(5) Strength of rental market/values
These will be discussed later in this report and a qualified real estate professional can assist you in selecting sub-markets to invest in that match these criteria.
The Residential Housing Value Run-up
Phoenix real estate has always appreciated at a steady pace with the exception of a few massive run-ups in value followed by sharp declines. The decline of the late 1980s was briefly reviewed above. So what has caused the latest mass-speculation and run-up in values between 2003 and 2006?
Well there were a few culprits that acted together to create this latest debacle.
(1) Underlying Market Strength – As stated above, Metro Phoenix has inherent underlying market strength. That is what got the ball rolling and led to the mass speculation for 3+ years.
(2) Cheap Credit – Interest rates came down to unheard of levels making it easier to buy more assets with less money.
(3) Overabundance of Credit – It started in the late 1990s when Bill Clinton passed legislation freeing up credit to allow more people to buy homes – the sub-prime mortgage market was created. People that really shouldn’t have been buying homes in the first place were not only buying homes, but purchasing larger properties than they could afford. As credit loosened and values started to increase, a run on equity lines of credit and refinancing freed up the equity in people’s homes and allowed them to spend ‘invisible’ equity in the consumer markets on durable goods and services. This created the economic boom that we all experienced in the early to mid-2000s. The result: even homeowners that bought early in the boom and saw their property values increase 50-100% over a 5-6 year period had little to no equity left in their homes by the end of this appreciation cycle as they leached it all out through equity lines of credit and other borrowing methods.
(4) Investor Stupidity – As values went up and loans became easier to attain, investors started buying property with no money down and buying as many properties as they could get loans for (see next point below). It became an exercise in buy high and hope to sell higher.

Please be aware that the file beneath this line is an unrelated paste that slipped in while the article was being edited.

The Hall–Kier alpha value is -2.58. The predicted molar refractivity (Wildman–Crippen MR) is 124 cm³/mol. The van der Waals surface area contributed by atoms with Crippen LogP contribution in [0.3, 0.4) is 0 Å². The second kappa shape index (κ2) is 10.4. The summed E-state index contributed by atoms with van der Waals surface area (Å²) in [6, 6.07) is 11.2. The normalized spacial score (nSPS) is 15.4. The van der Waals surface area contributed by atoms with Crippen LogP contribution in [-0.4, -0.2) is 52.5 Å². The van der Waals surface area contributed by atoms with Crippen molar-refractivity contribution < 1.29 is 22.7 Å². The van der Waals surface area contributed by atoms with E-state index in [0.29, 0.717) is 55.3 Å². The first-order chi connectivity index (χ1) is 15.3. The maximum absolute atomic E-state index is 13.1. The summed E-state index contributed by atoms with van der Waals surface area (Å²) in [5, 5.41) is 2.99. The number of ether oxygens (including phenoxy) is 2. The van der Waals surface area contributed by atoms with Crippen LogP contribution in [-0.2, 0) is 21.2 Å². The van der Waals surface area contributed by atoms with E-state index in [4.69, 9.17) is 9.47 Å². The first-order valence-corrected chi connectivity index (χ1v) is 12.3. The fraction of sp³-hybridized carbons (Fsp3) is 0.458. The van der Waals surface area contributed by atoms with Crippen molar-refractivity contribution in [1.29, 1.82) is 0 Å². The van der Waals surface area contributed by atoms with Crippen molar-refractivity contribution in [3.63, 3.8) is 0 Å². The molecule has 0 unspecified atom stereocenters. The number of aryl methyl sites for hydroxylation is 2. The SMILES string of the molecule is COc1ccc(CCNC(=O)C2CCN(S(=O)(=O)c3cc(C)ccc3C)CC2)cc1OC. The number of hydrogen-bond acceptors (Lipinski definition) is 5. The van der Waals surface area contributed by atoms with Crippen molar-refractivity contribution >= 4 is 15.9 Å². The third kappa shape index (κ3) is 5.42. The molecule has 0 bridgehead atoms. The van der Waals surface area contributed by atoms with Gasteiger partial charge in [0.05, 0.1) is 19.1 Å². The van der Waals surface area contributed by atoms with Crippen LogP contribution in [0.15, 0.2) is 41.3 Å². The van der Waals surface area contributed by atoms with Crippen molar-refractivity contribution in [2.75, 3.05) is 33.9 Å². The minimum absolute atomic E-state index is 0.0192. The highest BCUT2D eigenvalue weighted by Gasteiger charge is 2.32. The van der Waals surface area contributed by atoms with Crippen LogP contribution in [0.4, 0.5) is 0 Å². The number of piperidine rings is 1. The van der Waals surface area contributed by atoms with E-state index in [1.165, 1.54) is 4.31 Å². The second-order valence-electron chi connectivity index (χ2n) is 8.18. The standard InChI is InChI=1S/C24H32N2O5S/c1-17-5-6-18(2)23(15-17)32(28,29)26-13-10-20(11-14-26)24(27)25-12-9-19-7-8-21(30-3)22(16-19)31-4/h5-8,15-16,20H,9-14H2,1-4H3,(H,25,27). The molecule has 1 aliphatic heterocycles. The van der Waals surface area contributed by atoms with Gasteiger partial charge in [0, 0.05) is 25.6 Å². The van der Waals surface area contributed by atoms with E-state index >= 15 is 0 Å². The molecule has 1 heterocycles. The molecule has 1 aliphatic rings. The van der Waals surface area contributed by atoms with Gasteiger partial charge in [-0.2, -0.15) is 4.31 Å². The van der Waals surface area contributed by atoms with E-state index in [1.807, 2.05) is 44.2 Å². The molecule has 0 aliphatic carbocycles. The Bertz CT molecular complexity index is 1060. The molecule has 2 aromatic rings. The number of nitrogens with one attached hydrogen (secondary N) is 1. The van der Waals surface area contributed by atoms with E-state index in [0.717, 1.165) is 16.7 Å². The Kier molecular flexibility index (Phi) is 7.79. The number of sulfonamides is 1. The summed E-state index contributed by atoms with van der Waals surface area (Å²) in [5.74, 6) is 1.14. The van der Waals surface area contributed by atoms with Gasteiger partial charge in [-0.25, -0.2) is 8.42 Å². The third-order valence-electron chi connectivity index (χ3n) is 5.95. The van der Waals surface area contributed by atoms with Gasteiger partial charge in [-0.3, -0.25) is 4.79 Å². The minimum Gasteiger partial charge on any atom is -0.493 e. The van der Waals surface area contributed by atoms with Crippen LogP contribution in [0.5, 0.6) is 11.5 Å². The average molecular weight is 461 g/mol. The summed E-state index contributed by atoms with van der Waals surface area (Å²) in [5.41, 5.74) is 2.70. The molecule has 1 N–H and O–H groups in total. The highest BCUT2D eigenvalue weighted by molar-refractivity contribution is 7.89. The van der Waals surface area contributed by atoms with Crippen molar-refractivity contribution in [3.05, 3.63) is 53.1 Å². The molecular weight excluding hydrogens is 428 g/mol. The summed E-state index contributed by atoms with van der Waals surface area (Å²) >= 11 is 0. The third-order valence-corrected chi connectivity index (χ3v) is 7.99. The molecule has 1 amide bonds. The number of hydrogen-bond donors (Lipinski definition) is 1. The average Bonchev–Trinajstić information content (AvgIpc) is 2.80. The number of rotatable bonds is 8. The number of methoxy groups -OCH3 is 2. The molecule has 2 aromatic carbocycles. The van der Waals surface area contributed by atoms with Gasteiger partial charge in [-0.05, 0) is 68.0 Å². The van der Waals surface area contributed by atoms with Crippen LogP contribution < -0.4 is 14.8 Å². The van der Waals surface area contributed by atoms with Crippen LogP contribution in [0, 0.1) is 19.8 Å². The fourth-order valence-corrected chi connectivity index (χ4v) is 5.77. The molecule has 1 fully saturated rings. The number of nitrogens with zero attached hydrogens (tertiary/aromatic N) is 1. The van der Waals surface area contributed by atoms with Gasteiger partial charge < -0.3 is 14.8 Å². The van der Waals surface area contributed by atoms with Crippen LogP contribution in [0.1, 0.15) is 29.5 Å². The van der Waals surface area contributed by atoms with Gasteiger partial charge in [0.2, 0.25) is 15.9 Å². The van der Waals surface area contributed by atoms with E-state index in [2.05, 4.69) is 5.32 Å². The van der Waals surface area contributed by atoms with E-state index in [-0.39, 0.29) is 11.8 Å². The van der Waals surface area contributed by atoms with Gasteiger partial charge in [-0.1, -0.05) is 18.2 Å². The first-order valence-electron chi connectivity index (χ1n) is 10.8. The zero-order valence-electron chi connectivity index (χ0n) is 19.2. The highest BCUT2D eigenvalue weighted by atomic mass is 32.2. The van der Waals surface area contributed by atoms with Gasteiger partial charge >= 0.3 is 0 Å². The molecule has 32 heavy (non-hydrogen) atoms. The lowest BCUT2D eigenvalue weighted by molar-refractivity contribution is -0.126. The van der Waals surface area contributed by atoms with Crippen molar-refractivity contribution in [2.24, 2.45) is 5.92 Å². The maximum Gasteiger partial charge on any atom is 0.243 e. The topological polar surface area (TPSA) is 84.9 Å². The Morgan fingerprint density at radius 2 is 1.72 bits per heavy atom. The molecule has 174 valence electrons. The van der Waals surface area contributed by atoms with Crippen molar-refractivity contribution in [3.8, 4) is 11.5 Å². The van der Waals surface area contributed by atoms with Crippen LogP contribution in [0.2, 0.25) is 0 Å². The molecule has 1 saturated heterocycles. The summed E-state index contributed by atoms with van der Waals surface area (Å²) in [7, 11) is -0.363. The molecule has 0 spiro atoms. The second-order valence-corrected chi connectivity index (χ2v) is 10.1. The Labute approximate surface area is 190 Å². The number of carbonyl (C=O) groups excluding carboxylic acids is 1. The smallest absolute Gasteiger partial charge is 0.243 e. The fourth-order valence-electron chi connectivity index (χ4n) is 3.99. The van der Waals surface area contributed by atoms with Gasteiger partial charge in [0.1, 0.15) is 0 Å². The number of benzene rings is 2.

It got to the point that, in 2005, there were actually busloads of investors that were driving around in town stopping in new housing subdivisions and lining up to buy new homes. Why did they concentrate on new homes? Because they could purchase a home to be built in the future, put little money down to secure it and watch the value of their property increase for 6-12 months without even owning it yet! Then they would either flip it right away when it was completed or hold it in hopes of it appreciating even more.
Builders were turning away buyers, holding lotteries and using other methods to hold back the swarm because they couldn’t build homes fast enough, even as they continued to raise prices on a monthly – sometimes even weekly basis! As a result, new homes were overbuilt in 2004, 2005 and 2006 by a wide margin due to ‘fake’ demand since many of the buyers were investors with no intention of ever living in the home!
This flawed philosophy worked for 2+ years at which time the greatest fool theory became a reality. You know how it works…As you build a pyramid of fools, there are less and less greater fools as you work your way to the top. When you finally reach the summit the greatest fool at the top looks around and sees no-one dumber than himself to buy his property for more money and so, the whole structure comes crashing to the ground. It took a while for owners of property who were trying to sell to realize that prices were in decline, not going up in mid 2006 which resulted in a massive number of listings coming on the market with few takers. This is further explained below under ‘The Market Collapse’.